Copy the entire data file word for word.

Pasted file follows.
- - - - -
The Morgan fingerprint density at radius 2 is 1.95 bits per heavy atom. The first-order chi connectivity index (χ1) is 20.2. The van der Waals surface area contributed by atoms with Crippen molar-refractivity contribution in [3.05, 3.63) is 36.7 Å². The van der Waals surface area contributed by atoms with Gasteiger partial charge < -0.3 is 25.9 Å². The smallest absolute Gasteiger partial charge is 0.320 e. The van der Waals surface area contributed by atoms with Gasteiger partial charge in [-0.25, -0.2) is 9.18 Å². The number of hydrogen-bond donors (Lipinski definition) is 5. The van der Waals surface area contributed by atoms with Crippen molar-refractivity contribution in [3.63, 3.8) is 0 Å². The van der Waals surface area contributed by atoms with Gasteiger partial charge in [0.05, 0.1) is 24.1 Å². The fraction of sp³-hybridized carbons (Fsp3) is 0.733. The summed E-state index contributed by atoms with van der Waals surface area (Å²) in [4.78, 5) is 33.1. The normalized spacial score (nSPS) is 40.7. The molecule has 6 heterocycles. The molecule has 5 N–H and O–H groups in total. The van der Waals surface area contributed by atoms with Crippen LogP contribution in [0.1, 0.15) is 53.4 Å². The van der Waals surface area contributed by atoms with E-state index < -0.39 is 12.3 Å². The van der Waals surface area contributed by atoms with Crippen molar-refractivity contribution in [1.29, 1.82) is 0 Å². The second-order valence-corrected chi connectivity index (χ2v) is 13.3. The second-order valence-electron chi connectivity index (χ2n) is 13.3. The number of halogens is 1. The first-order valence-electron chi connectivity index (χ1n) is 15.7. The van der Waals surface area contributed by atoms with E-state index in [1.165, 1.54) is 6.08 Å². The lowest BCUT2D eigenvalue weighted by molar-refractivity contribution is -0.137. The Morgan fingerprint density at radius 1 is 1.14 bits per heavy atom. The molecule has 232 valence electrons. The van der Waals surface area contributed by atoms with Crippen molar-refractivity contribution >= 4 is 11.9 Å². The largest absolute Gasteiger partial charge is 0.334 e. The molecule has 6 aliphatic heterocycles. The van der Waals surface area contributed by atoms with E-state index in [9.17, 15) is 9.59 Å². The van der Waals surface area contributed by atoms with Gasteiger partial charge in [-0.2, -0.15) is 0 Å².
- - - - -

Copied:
The Morgan fingerprint density at radius 2 is 1.95 bits per heavy atom. The first-order chi connectivity index (χ1) is 20.2. The van der Waals surface area contributed by atoms with Crippen molar-refractivity contribution in [3.05, 3.63) is 36.7 Å². The van der Waals surface area contributed by atoms with Gasteiger partial charge < -0.3 is 25.9 Å². The smallest absolute Gasteiger partial charge is 0.320 e. The van der Waals surface area contributed by atoms with Gasteiger partial charge in [-0.25, -0.2) is 9.18 Å². The number of hydrogen-bond donors (Lipinski definition) is 5. The van der Waals surface area contributed by atoms with Crippen molar-refractivity contribution in [3.63, 3.8) is 0 Å². The van der Waals surface area contributed by atoms with Gasteiger partial charge in [0.05, 0.1) is 24.1 Å². The fraction of sp³-hybridized carbons (Fsp3) is 0.733. The summed E-state index contributed by atoms with van der Waals surface area (Å²) in [4.78, 5) is 33.1. The normalized spacial score (nSPS) is 40.7. The molecule has 6 heterocycles. The molecule has 5 N–H and O–H groups in total. The van der Waals surface area contributed by atoms with Crippen LogP contribution in [0.1, 0.15) is 53.4 Å². The van der Waals surface area contributed by atoms with E-state index < -0.39 is 12.3 Å². The van der Waals surface area contributed by atoms with Crippen molar-refractivity contribution in [1.29, 1.82) is 0 Å². The second-order valence-corrected chi connectivity index (χ2v) is 13.3. The second-order valence-electron chi connectivity index (χ2n) is 13.3. The number of halogens is 1. The first-order valence-electron chi connectivity index (χ1n) is 15.7. The van der Waals surface area contributed by atoms with E-state index in [1.165, 1.54) is 6.08 Å². The lowest BCUT2D eigenvalue weighted by molar-refractivity contribution is -0.137. The Morgan fingerprint density at radius 1 is 1.14 bits per heavy atom. The molecule has 232 valence electrons. The van der Waals surface area contributed by atoms with Crippen molar-refractivity contribution >= 4 is 11.9 Å². The largest absolute Gasteiger partial charge is 0.334 e. The molecule has 6 aliphatic heterocycles. The van der Waals surface area contributed by atoms with E-state index in [9.17, 15) is 9.59 Å². The van der Waals surface area contributed by atoms with Gasteiger partial charge in [-0.2, -0.15) is 0 Å².